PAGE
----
Citizens` Campaigns for Women`s Participation in Local Government Elections 2001 and 2005


This Citizens’ Report is not going to capture the ‘behind-the-scenes’ process of the 2005 Local Government elections. This Report gives instead some valuable information of the socioeconomic backdrop to the electoral processes in 2001 and 2005 in the form of the district profiles of the 105 districts, some glimpses of the two Campaigns, (for which the material from the Citizens’ Report of 2001 was used again,) and the overall results of the Campaigns, a part of which we could take credit for.

The Beginning of the End

In response to the continued pressure of the women’s rights organizations, the Government of Pakistan reserved 33 percent seats for women at all tiers of local government for Local Government elections scheduled in 2001, with direct elections to the reserved seats for women at the lowest tier, i.e. at the union council level. Some reservations were expressed by the ruling Party about the actual availability of such a large number of women willing to come forward to stand for direct elections at the level of the union council.

To ensure maximum participation of women, Aurat Foundation (AF), activated and organized its networks to undertake the ‘Citizen’s Campaign for Women’s Representation in Local Government’ to mobilize support for women to come forward to contest as candidates in the Local Government elections held in 2001 under the new law. The result was beyond all expectations as over 90 percent of the seats were occupied after the final count of the ballots was done, and around 32,222 were elected as union councilors.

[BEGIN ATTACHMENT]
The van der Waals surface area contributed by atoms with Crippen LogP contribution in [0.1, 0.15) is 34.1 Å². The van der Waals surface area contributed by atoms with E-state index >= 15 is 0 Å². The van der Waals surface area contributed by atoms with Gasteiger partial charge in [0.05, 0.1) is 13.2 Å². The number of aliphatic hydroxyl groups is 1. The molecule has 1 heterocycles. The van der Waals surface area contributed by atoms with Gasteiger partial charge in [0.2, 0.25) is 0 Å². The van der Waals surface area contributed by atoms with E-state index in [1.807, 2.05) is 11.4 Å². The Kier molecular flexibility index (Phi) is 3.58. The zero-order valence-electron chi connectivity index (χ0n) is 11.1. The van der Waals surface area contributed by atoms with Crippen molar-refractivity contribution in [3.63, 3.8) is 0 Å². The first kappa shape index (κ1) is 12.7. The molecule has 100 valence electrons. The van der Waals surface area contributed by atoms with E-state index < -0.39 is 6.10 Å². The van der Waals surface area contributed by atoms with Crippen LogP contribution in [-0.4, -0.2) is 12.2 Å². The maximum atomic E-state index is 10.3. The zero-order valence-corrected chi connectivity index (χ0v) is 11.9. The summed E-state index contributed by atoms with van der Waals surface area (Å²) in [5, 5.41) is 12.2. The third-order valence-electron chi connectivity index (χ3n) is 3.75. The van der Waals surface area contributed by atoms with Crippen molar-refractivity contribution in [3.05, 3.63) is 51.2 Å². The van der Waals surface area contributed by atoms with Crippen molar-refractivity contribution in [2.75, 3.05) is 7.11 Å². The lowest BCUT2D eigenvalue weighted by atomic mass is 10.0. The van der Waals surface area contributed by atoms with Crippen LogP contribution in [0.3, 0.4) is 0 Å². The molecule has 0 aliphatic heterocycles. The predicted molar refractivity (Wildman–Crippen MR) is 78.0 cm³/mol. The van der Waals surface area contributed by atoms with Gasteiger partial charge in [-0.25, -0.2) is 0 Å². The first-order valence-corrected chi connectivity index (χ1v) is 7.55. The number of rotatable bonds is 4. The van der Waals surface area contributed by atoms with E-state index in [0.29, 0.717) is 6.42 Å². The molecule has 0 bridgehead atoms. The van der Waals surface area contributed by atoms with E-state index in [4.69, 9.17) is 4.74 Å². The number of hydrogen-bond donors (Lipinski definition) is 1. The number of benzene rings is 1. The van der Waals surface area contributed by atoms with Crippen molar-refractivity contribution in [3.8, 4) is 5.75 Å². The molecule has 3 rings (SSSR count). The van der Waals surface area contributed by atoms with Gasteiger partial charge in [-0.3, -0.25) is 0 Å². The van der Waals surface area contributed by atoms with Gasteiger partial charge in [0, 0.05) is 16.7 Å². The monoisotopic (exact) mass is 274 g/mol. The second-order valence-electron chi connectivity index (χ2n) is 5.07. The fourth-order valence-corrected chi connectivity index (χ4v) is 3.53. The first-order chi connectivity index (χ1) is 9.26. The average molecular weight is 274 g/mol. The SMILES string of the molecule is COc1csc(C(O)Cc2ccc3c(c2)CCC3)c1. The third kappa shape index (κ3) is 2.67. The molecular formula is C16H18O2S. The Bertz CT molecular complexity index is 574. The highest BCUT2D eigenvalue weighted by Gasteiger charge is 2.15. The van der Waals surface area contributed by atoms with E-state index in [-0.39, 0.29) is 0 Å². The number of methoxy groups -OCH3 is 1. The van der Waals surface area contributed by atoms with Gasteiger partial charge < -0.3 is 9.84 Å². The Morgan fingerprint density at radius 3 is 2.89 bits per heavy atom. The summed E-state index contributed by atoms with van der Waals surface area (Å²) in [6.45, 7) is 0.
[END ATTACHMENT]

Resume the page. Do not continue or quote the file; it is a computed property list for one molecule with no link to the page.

Before the new councilors had taken an oath, Aurat Foundation had been able to elicit financial commitments for a follow-up Programme for strengthening women for local level governance. Under this Programme, Resource Centres for women councilors (funded by CIDA) were set up in 70 districts and linked with the groups of voluntary activists in the Citizens’ Action Committees network of the Foundation. This involvement with the Resource Centres has enabled women councilors to have access to an actual physical place to interact with their constituents with the freedom and ease they would not have been able to enjoy at home with their family responsibilities. Furthermore, they have found in these Centres the political space to strengthen their capacities to address the demands of the electorate. The experience and immediate assistance of the Citizens Action Committees have also supported the women to play an active role in handling the problems of their constituents, most of whom are women. Documentation of the experience of the first set of women councilors elected under the new system is also being done.

Aurat Foundation decided that at this stage what was required was not an occasional campaign to support these public representatives directly elected by their constituents, but a sustained process to firmly place these women in the political system, that is, a citizens’ movement, and not solitary events. This should also reflect an advanced stage of the struggle for women’s political empowerment because our political agenda was no longer just ‘representation’, but ‘leadership’ in Local Government. All future Campaigns would, therefore, be a part of the ‘Citizens’ Movement for Women’s Leadership in Local Government’.